Kerry Max Cook will get access to the DNA testing that he hopes will help bolster his claims of innocence in the 1977 murder of Linda Jo Edwards and force the court to exonerate him of the crime more than a decade after he was released from prison. But Cook will have to continue his quest in the same county where he had been found guilty twice before, though both convictions were overturned. Cook, who was released from prison more than a decade ago after spending about 20 years on death row, was convicted at age 22.

Political People and their Moves

Buddy Garcia, a former aide to Gov. Rick Perry who has been serving on the Texas Commission on Environmental Quality, will take the empty seat at the Texas Railroad Commission until a new commissioner is chosen in the elections. Perry could have waited until after the May primaries (0r the July runoffs) and named the winner of the GOP contest between Warren Chisum, Christi CraddickRoland Sledge, and three others. Or he could have appointed one of them, effectively making an endorsement in that race. This appointment dodges that bullet, gives Garcia another notch on his resume, and clears the way for Perry to name someone new at TCEQ.

Speaker Joe Straus, R-San Antonio, appointed Charles Matthews and Andrew Card Jr. to serve on the Select Committee on Economic Development.  Card, former chief of staff to President George W. Bush, is Acting Dean of The Bush School of Government & Public Service at Texas A&M University, and serves on the Advisory Board of the U.S. Chamber of Commerce. Matthews, an attorney, served as Vice President and General Counsel for ExxonMobil until 2010.

Gov. Rick Perry appointed Stephen Bristow of Graham as judge of the 90th Judicial District Court in Young and Stephens counties. Bristow is an attorney in private practice, former Young County attorney, and former district attorney for Young and Stephens counties.

Chief Justice Wallace Jefferson named Lubbock County’s court administration director, David Slayton, the new administrative director of the Texas Office of Court Administration. Slayton was previously the court services supervisor for the U.S. District Court in Dallas.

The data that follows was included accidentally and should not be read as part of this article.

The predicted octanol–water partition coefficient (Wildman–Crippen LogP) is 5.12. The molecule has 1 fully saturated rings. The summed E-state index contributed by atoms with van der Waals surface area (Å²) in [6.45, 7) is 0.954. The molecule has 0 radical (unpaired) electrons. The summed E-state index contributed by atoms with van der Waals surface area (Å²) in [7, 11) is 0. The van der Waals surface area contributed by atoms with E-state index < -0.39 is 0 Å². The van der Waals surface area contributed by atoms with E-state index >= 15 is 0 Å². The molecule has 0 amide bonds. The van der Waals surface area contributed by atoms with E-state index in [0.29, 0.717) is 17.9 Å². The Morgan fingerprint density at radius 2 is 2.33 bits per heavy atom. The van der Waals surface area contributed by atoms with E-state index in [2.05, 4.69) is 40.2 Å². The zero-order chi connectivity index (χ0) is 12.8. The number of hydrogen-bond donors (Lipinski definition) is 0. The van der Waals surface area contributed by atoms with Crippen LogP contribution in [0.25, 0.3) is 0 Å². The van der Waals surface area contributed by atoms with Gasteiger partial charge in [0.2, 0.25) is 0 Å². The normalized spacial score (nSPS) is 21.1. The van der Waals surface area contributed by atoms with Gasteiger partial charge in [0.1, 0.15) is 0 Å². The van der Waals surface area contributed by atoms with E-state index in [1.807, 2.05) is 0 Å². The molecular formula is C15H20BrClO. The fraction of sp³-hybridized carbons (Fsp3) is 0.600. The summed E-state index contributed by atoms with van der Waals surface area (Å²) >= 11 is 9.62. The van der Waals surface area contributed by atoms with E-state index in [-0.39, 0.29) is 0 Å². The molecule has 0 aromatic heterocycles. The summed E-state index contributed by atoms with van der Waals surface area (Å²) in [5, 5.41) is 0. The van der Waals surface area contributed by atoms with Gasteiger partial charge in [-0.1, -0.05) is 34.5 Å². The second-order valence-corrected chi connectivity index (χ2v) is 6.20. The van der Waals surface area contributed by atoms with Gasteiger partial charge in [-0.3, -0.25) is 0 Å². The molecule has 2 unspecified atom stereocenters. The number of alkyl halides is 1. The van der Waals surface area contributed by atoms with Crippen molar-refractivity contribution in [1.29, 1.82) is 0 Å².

Lt. Governor David Dewhurst appointed Jan Newton to the Sunset Advisory Commission. Newton is currently serving on the Northeast Power Coordinating Council.

Kim Bonnen re-joined the Locke Lord Texas Public Law Group. Most recently, she was an associate with Vinson & Elkins. She's married to Rep. Dennis Bonnen, R-Angleton.

Press corp moves: Dave Montgomery, late of the Fort Worth Star-Telegram, which closed its Austin bureau earlier this year, is joining the Fort Worth Business Press. He'll report from Austin for that publication, which is run by a former Startlegram publisher, Richard Connor.

Lidia Agraz has been named executive director of the Texas Book Festival. She is a former vice president of government relations and public affairs for Time Warner Cable in Central Texas. 

Deaths: Bernard Rapoport, former chairman of the University of Texas Board of Regents, a generous philanthropist and a liberal stalwart who helped finance Democratic candidates and causes for decades. He was 94.

Carlos Truan, a Corpus Christi Democrat who started in the Texas House in 1969 and in the Senate, where he later became dean, in 1977. He was instrumental in establishing bilingual education in Texas public schools. Truan was 76.